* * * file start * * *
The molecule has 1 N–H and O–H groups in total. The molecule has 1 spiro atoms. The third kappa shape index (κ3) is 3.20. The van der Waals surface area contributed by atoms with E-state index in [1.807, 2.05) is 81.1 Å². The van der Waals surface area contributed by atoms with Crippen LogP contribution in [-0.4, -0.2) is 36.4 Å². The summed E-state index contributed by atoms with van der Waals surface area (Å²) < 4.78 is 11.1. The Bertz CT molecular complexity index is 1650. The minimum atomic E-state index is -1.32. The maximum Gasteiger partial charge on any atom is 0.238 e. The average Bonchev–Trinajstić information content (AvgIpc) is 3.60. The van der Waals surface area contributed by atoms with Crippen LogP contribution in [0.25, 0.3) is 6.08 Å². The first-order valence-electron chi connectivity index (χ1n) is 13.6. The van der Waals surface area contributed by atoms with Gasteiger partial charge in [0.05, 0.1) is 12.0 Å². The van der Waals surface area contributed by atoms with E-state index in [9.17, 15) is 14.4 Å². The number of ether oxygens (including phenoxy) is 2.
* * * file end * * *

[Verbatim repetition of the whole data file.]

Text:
The molecule has 1 N–H and O–H groups in total. The molecule has 1 spiro atoms. The third kappa shape index (κ3) is 3.20. The van der Waals surface area contributed by atoms with E-state index in [1.807, 2.05) is 81.1 Å². The van der Waals surface area contributed by atoms with Crippen LogP contribution in [-0.4, -0.2) is 36.4 Å². The summed E-state index contributed by atoms with van der Waals surface area (Å²) < 4.78 is 11.1. The Bertz CT molecular complexity index is 1650. The minimum atomic E-state index is -1.32. The maximum Gasteiger partial charge on any atom is 0.238 e. The average Bonchev–Trinajstić information content (AvgIpc) is 3.60. The van der Waals surface area contributed by atoms with Crippen LogP contribution in [0.25, 0.3) is 6.08 Å². The first-order valence-electron chi connectivity index (χ1n) is 13.6. The van der Waals surface area contributed by atoms with Gasteiger partial charge in [0.05, 0.1) is 12.0 Å². The van der Waals surface area contributed by atoms with E-state index in [9.17, 15) is 14.4 Å². The number of ether oxygens (including phenoxy) is 2.